Does 50 Shades of Grey Glorify Abusive Relationships?
Have you seen the movie, 50 Shades of Grey? I confess that I read all three books and went to see the movie with my boyfriend on Valentine’s Day weekend. Not because I loved the books – they were poorly written (enough with Ana’s inner goddess and her deep sighing). Not because I thought the movie would be an Oscar contender – it’s definitely not (even though Ana’s lip biting deserves an honorable mention). But as a dating coach, I was curious about why the books and movie generated so much interest. The characters are not believable, the story line is weak, and there are many things that are disturbing about 50 Shades. Does it glorify abusive relationships? In some ways, but it’s not black and white. Does it give the wrong messages about love? Yes. But one thing I feel the movie/books did do well is normalize having open conversations about sex.
My married friends are spicing up their sex lives for the first time in decades. Who doesn’t want less boring routine sex? My single friends are talking about ways to have more fun in bed and are exploring their sexual fantasies. People are able to give language to what they are willing and not willing to do in bed. The books make it easier to discuss their “hard limits” – the things that are off limits sexually. I think that it’s crucial to be able to discuss all of your needs in a relationship. And for those reasons, I think 50 Shades served a good purpose.
This article is not about whether BDSM is good or bad or why we saw much more “boobage” and lady parts rather than man parts. It’s about opening up a conversation about whether 50 Shades was about abusive relationships. It’s about how you reacted to seeing the movie or reading the books. And it’s about being able to talk about all of this without judgment.
50 Shades of Grey. Fantasy? Reality? Or a mere glorification of abusive relationships?
Here’s what my Facebook friends wrote (highlights are mine) about their take on 50 Shades of Grey.
Susan: I only read the books. I heard the movie was awful. The book was awful, too, and portrayed BDSM so inaccurately as to be dangerous. If you are going to write about BDSM, at least get the facts straight. The fascinating thing though is the amount of women that read this book and created this phenomenon. So I think it speaks to that fact that women have fantasies, and desires that they feel they can’t express. I think this opens the door for many conversations about female sexuality and our agency over our sexuality.
Josh: Don’t know if you read the letter to my children published about the movie. This is how I responded to that:
Curious. I think the author should have written this:
“Kids, first and foremost I want to tell you that Fifty Shades is a movie. Movies are not reality. Some people have issues differentiating the two, and I am one of them. Fifty Shades was a very popular book along with its sequels precisely because it was fantasy, not reality. It clearly was a fantasy that many women enjoyed otherwise they would not have bought the 2nd and third books and the first would not have been a phenomenon. Sexual fantasies can seem a bit strange and like all humans are very diverse and understanding them is complicated. So, while you should not feel ashamed of your fantasies, it is important that you, unlike me, be able to distinguish them from reality. That is the most important lesson you need to learn from watching any movie, especially ones that have to do with love, even when they have nothing to do with sex. All the more so when sex is involved though because it is a complex area that even many adults like me clearly don’t understand. Just remember, if it is in the movies, then unlike the internet, we know it is not true.”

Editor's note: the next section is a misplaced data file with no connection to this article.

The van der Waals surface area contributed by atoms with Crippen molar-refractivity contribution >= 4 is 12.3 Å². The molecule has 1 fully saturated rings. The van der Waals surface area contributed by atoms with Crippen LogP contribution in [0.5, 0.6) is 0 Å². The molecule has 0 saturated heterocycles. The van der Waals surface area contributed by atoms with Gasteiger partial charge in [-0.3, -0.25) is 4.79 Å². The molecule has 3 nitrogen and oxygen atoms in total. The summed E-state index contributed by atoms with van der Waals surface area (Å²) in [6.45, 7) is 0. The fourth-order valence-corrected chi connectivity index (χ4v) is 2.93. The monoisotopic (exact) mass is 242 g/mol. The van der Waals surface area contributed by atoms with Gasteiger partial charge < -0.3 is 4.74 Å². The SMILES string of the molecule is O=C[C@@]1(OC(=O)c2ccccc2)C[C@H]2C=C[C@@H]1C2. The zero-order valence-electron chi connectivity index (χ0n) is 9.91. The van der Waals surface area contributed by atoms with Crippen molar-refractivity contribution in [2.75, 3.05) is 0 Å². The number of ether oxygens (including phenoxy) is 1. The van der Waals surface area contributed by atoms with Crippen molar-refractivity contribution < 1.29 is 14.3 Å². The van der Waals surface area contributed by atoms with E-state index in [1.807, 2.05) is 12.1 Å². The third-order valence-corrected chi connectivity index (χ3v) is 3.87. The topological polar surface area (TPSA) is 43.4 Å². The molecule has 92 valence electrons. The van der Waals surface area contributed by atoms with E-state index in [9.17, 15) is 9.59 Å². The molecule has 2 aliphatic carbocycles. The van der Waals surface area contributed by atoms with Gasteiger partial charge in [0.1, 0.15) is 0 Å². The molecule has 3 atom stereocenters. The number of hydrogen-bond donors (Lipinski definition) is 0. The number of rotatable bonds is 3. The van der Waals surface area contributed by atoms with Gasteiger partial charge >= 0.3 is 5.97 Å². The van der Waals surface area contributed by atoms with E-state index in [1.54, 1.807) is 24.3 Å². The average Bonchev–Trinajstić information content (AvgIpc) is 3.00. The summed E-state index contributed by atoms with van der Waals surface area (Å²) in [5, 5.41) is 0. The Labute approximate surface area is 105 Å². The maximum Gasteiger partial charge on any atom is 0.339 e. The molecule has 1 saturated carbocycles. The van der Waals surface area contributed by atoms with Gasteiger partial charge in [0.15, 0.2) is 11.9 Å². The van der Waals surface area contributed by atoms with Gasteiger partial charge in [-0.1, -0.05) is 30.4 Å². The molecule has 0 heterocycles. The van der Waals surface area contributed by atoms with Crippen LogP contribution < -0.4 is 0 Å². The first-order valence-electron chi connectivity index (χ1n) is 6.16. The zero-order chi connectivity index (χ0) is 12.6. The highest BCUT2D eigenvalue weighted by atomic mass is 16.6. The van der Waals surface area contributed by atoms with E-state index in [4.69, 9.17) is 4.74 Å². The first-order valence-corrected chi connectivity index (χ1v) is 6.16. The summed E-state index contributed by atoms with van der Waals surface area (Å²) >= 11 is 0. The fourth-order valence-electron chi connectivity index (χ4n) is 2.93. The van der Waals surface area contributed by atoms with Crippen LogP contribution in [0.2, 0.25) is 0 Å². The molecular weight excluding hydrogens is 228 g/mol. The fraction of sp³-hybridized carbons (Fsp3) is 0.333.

Susan: Yes, that is true, it’s a fantasy. However, men’s fantasies are all over the internet and film and have been for a very, very long time. Our culture is based on a male model of sexuality and both men and women learn based on this culture. Women do not talk about their fantasies nor are they represented in most movies and definitely not in porn. Our real fantasies go uncovered and unheard. So to have this movie that doesn’t even get BDSM right is shameful.
Clearly, many men can’t distinguish fantasy from fact and reality from what they see on film. If they could, then women wouldn’t be having plastic surgery on their labias so they look like the women in porn. Nor would we have a franchise called the Pretty Kitty. I didn’t realize I need someone to make it pretty.
Sandy: Wow, what a great conversation, Susan, and Josh. While there were many things I disliked about the movie and books, what I did like about 50 shades is that it opened up conversations like these, and I think we need to become more comfortable with our bodies and our sex lives. There’s still a lot of shame about body image and sex in our society.
Elizabeth: I think the letter to my children article that Josh mentions about sums up my feelings on it. I think BDSM is fine, people are allowed their kinks, but I think 50 shades glorifies abusive relationships, not BDSM.
What about you? What do you think of 50 Shades? Does it glorify abusive relationships? Do you agree or disagree with the comments in this post? Please share your thoughts.